Coming back down the seafront, and with the wind to my back again, I started catching up and passing the tail of the field. This was a good thing, because the runners ahead were quite a bit in the distance, so this made the relentless forward progression seem a bit more manageable.

Soon enough, though, the turnaround point came again, and I was head-first into the wind. I’d planned to take a second gel at 10 miles, but I could feel the fluids rattling around in my stomach, so the jury was out. I slowed to sip some water, and a chap who had been behind me nipped round me. Tossing the cup aside, I regained a bit of speed to keep pace.

‘Want to take turns shielding?’ He asked. An Arctic gust hit me square in the chest. This seemed like a very good idea. So, for the two or three miles back up the seafront, Steve (for that was his name) and I took it in turns to act as a buffer for the other. I’d felt like I was flagging, so this was just what I needed – partly to have a break from the wind, and partly to have someone to try to keep pace with.

The course then cut inland, and up an incline which took some of the wind out of my sails. However, there was another guy ahead also feeling the burn of the hill, so as Steve overtook him, making good on the final three miles of the race, I had a new target. Knowing that it was less than a Parkrun to the finish line helped, but I still needed to dug in and keep focused to avoid slowing down. Gradually, I closed the distance, and – in what turned out to be a blessed relief – completely missed the 11-mile marker. The 12-mile sign appeared on the roadside, and I was just a mile (and a bit) away from respite.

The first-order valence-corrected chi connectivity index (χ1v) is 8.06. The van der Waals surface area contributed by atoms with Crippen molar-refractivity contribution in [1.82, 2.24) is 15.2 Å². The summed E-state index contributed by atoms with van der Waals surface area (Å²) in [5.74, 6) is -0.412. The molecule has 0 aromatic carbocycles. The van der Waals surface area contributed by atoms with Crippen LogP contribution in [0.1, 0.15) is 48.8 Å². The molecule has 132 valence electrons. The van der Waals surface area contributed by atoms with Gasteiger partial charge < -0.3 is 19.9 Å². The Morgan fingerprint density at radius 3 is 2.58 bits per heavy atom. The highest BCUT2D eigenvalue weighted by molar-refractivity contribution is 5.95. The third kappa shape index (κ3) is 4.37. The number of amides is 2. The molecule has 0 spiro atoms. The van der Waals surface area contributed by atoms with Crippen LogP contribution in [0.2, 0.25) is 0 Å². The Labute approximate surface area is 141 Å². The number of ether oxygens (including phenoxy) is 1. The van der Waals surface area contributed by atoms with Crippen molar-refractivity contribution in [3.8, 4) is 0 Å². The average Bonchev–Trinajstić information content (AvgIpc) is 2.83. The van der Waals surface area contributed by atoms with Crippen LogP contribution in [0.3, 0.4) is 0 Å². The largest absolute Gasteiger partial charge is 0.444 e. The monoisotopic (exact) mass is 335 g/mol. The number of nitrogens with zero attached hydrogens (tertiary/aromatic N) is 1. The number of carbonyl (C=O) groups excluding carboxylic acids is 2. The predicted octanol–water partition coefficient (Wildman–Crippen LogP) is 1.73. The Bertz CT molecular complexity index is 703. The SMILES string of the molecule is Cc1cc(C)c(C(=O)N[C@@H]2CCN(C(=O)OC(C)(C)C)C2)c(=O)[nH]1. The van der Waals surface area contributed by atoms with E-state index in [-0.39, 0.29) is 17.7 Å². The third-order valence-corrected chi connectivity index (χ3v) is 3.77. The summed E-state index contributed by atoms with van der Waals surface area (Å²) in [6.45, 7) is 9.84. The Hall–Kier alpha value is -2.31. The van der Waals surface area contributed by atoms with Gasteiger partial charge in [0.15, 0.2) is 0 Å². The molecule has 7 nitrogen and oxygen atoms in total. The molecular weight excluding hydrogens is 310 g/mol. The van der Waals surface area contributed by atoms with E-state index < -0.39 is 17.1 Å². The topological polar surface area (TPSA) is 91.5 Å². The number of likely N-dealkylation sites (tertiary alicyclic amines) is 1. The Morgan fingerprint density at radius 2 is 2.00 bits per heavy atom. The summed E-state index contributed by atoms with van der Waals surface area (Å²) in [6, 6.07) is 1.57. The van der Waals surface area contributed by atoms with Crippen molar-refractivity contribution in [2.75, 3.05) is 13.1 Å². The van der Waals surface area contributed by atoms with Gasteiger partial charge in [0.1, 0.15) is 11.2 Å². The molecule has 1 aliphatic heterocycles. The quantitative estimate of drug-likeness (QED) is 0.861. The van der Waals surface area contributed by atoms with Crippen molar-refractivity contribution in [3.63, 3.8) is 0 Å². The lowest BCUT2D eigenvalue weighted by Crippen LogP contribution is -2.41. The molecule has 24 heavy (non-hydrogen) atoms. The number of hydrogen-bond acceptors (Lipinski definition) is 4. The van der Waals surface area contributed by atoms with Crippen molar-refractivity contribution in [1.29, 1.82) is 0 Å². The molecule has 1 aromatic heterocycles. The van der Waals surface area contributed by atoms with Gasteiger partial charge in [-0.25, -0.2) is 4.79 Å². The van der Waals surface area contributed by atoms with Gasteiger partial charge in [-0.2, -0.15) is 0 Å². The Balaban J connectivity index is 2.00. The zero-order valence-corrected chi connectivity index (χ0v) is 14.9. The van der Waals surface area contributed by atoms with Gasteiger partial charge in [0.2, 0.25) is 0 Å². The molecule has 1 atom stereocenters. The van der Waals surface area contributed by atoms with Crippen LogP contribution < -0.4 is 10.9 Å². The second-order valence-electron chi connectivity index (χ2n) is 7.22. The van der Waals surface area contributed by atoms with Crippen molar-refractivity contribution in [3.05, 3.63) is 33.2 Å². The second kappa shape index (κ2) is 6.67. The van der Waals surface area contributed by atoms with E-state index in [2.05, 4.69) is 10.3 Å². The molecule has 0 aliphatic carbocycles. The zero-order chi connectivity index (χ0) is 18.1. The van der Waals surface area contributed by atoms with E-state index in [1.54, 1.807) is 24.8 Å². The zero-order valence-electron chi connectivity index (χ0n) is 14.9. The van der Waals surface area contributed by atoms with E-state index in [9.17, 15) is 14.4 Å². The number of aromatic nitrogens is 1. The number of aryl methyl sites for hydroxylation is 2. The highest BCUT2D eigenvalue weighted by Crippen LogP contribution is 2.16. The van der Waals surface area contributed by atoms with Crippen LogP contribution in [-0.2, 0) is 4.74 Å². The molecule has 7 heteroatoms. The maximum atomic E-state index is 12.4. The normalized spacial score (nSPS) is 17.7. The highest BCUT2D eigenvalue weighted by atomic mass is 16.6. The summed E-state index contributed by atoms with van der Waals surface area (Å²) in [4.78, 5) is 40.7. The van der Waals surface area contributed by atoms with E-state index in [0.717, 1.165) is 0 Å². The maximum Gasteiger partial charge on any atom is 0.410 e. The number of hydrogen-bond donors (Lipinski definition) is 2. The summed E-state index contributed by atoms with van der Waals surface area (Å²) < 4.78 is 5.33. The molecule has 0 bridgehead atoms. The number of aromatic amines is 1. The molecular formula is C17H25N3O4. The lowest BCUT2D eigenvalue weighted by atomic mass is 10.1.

After keeping my cool through the tantalising ‘800m to go’ sign and the ‘400m to go’ sign, I swung into the grassy final straight and gave it hell. Or ran a bit faster, arms flailing in the air, head back, grimace on. I came close to pipping the next runner at the line, but not quite. I did, however, cross the line, stop my watch, and finally have a chance to actually drink rather than inhale some water.

My chip time was 1:21:49. (I’d crossed the line in 30th place according to the results, and according to Garmin I’d run relatively evenly.)  Not just a comeback PB, but an actual PB by a modest 4 seconds. Which is something I need to digest, because my fitness still isn’t where it should be, but perhaps this comeback is going to help me find some substantive improvements. This isn’t the last half-marathon I’ll run this year, and although the next one in my diary is hillier, I definitely need to line up a flat autumn race to chart my progress.

Now, while my ankle held up well in the race, and my soreness is largely muscular this evening, I fear there were some serious casualties at the half-marathon today. It was chilly, and clearly drinking from plastic cups results in a lot of water being spilled everywhere, which turns technical fabric into something akin to a cheese-grater. I spotted a guy crossing the finish line with two blooming rosettes on his white running vest. ‘That man’s bleeding’ my girlfriend announced, horrified. Indeed he was, as if he’d been shot twice. So, here’s the lesson: nipple plasters.